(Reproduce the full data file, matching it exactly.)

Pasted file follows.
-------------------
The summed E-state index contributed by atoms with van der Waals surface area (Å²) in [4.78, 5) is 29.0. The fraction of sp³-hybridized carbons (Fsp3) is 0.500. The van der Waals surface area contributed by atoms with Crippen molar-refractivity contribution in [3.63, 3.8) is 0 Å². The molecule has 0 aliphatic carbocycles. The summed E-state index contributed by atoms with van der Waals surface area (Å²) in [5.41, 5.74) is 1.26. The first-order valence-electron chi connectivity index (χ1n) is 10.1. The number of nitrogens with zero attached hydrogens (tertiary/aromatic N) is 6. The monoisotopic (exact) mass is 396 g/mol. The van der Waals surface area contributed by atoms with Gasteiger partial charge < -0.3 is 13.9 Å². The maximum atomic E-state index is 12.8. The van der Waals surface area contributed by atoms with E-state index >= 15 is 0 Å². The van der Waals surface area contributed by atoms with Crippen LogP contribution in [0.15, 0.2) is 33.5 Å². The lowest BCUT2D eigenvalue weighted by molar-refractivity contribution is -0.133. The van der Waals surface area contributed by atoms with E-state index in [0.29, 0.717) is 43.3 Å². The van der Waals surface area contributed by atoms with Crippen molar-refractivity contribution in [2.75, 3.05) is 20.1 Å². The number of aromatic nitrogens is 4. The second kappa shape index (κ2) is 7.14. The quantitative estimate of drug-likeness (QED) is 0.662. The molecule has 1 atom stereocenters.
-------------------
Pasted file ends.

The summed E-state index contributed by atoms with van der Waals surface area (Å²) in [4.78, 5) is 29.0. The fraction of sp³-hybridized carbons (Fsp3) is 0.500. The van der Waals surface area contributed by atoms with Crippen molar-refractivity contribution in [3.63, 3.8) is 0 Å². The molecule has 0 aliphatic carbocycles. The summed E-state index contributed by atoms with van der Waals surface area (Å²) in [5.41, 5.74) is 1.26. The first-order valence-electron chi connectivity index (χ1n) is 10.1. The number of nitrogens with zero attached hydrogens (tertiary/aromatic N) is 6. The monoisotopic (exact) mass is 396 g/mol. The van der Waals surface area contributed by atoms with Gasteiger partial charge < -0.3 is 13.9 Å². The maximum atomic E-state index is 12.8. The van der Waals surface area contributed by atoms with E-state index >= 15 is 0 Å². The van der Waals surface area contributed by atoms with Crippen LogP contribution in [0.15, 0.2) is 33.5 Å². The lowest BCUT2D eigenvalue weighted by molar-refractivity contribution is -0.133. The van der Waals surface area contributed by atoms with E-state index in [0.29, 0.717) is 43.3 Å². The van der Waals surface area contributed by atoms with Crippen molar-refractivity contribution in [2.75, 3.05) is 20.1 Å². The number of aromatic nitrogens is 4. The second kappa shape index (κ2) is 7.14. The quantitative estimate of drug-likeness (QED) is 0.662. The molecule has 1 atom stereocenters.